The South African government will spend 15.1 billion rands on the World Cup. About 40% of it is on upgrading public transportation and security. This figure is 7 times that of what was projected when SA was awarded the World Cup in 2004.
What is especially worrying is the development of super large stadiums seating 70,000 people or more for the World Cup but will have problems filling up for the struggling South African league. They could turn out to be expensive white elephants.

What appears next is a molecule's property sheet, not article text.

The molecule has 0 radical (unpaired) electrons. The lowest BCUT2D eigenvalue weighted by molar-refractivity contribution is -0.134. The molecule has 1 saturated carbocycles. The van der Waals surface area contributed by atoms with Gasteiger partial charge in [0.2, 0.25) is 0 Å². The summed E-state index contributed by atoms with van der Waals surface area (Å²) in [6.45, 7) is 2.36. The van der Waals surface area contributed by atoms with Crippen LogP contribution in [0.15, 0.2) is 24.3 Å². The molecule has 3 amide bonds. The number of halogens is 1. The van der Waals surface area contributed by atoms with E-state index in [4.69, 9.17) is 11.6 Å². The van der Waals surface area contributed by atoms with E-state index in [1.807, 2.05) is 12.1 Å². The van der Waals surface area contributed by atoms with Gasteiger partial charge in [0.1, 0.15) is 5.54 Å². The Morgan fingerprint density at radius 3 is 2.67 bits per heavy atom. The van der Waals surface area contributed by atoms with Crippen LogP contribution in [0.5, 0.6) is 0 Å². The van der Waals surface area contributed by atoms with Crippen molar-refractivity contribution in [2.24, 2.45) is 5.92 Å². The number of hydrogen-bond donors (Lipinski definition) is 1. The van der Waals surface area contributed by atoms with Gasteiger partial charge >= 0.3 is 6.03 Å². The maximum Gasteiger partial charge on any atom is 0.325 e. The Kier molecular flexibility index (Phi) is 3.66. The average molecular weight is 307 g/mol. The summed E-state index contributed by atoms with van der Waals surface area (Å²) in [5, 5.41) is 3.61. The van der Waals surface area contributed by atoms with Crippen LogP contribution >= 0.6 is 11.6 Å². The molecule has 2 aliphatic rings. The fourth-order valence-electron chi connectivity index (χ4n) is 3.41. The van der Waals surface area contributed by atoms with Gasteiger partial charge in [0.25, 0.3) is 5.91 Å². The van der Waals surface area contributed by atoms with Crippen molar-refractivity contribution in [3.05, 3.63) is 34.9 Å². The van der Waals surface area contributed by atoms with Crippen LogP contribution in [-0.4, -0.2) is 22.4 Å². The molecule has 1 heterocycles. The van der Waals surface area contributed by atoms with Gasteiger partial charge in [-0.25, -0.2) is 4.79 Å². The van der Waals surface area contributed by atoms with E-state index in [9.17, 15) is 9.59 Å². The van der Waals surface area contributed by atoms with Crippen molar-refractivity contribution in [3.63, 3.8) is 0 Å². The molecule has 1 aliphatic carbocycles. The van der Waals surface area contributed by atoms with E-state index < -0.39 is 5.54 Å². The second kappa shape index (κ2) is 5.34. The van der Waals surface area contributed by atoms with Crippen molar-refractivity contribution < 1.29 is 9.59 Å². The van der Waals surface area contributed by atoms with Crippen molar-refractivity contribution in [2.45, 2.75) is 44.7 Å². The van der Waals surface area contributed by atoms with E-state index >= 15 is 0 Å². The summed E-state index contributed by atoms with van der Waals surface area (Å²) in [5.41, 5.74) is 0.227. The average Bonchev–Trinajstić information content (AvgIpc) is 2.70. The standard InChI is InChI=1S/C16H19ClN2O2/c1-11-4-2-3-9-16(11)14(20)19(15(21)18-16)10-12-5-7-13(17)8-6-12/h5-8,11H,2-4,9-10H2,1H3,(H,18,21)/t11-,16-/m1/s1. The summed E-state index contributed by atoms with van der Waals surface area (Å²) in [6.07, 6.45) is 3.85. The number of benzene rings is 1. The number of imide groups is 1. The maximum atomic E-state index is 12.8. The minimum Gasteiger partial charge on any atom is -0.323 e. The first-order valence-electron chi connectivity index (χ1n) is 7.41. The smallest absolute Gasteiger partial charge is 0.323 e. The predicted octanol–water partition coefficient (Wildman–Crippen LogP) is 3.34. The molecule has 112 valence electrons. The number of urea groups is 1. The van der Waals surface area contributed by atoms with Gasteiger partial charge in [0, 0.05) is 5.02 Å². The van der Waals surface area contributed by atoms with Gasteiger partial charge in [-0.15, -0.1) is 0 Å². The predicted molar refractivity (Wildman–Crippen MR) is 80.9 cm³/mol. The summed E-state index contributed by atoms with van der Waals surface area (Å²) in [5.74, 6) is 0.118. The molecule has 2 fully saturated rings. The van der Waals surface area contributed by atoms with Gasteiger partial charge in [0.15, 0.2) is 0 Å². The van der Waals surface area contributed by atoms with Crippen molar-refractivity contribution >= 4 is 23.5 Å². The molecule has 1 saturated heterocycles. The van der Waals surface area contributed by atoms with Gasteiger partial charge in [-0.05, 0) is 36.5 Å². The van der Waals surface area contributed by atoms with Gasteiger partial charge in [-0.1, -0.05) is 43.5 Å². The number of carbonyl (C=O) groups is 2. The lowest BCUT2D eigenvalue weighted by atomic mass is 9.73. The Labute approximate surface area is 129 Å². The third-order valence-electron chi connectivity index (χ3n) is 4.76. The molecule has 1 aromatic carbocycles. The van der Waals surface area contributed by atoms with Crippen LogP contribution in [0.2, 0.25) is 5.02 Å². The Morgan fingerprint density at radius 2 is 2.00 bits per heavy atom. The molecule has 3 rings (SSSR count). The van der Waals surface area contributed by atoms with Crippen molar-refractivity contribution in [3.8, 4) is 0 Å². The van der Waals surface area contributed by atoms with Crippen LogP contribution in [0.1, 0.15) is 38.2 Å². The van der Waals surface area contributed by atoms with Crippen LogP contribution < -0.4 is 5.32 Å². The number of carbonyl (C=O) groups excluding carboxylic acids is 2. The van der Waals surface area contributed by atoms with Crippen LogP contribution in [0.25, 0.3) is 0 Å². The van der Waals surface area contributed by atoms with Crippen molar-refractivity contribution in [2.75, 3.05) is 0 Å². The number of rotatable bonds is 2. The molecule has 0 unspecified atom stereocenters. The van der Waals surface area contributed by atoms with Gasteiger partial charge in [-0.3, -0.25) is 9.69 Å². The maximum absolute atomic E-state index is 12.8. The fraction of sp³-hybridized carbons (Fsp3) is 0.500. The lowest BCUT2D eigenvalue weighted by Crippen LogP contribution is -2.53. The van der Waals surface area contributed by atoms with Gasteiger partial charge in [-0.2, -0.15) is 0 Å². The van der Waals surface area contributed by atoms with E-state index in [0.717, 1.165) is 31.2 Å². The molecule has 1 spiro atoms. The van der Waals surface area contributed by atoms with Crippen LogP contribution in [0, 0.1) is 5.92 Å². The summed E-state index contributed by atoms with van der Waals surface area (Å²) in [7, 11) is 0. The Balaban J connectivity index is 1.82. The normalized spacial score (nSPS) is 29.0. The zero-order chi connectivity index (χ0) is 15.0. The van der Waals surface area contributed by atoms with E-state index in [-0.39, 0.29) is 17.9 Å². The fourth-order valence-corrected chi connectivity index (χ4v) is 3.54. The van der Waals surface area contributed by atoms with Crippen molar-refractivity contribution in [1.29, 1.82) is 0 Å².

This is the struggle most developing countries where sports is an afterthought, face when they take on the responsibilities of building large stadiums for a sport event that is dictated mostly as a need to showcase their capability to do so. In India, large stadiums lie empty, used mostly for political or social functions, mostly of the Bollywood night variety. Very few serious sporting events are held. India is now contemplating a bid for the 2016 Olympics, when there are indications that apart from cricket, there are very few people that will take up athletics or any other sport, leading to the same problem of under utilized stadiums.